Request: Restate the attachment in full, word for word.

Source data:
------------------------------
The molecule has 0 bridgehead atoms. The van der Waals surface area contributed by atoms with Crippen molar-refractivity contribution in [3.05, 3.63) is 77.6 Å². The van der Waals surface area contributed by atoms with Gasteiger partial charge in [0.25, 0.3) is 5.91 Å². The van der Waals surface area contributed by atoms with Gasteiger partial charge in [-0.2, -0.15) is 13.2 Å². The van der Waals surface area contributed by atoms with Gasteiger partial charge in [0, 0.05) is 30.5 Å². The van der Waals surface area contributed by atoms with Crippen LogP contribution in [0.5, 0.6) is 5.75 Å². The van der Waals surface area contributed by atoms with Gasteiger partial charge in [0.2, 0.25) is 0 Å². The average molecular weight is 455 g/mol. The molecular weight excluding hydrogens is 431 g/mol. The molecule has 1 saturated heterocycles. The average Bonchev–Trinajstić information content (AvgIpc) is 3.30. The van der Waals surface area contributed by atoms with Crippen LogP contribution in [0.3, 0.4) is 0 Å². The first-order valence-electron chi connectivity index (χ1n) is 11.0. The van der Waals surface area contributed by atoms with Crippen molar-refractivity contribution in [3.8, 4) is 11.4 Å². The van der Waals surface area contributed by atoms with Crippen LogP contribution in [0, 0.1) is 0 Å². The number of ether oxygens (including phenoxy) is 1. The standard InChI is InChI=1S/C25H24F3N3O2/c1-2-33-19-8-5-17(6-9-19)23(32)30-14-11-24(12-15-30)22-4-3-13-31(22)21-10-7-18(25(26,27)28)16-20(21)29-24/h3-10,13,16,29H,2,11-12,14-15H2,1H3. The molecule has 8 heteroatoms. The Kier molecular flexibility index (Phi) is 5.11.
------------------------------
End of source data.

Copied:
The molecule has 0 bridgehead atoms. The van der Waals surface area contributed by atoms with Crippen molar-refractivity contribution in [3.05, 3.63) is 77.6 Å². The van der Waals surface area contributed by atoms with Gasteiger partial charge in [0.25, 0.3) is 5.91 Å². The van der Waals surface area contributed by atoms with Gasteiger partial charge in [-0.2, -0.15) is 13.2 Å². The van der Waals surface area contributed by atoms with Gasteiger partial charge in [0, 0.05) is 30.5 Å². The van der Waals surface area contributed by atoms with Crippen LogP contribution in [0.5, 0.6) is 5.75 Å². The van der Waals surface area contributed by atoms with Gasteiger partial charge in [0.2, 0.25) is 0 Å². The average molecular weight is 455 g/mol. The molecular weight excluding hydrogens is 431 g/mol. The molecule has 1 saturated heterocycles. The average Bonchev–Trinajstić information content (AvgIpc) is 3.30. The van der Waals surface area contributed by atoms with Crippen LogP contribution in [0.3, 0.4) is 0 Å². The first-order valence-electron chi connectivity index (χ1n) is 11.0. The van der Waals surface area contributed by atoms with Crippen molar-refractivity contribution in [3.8, 4) is 11.4 Å². The van der Waals surface area contributed by atoms with Crippen LogP contribution in [0, 0.1) is 0 Å². The number of ether oxygens (including phenoxy) is 1. The standard InChI is InChI=1S/C25H24F3N3O2/c1-2-33-19-8-5-17(6-9-19)23(32)30-14-11-24(12-15-30)22-4-3-13-31(22)21-10-7-18(25(26,27)28)16-20(21)29-24/h3-10,13,16,29H,2,11-12,14-15H2,1H3. The molecule has 8 heteroatoms. The Kier molecular flexibility index (Phi) is 5.11.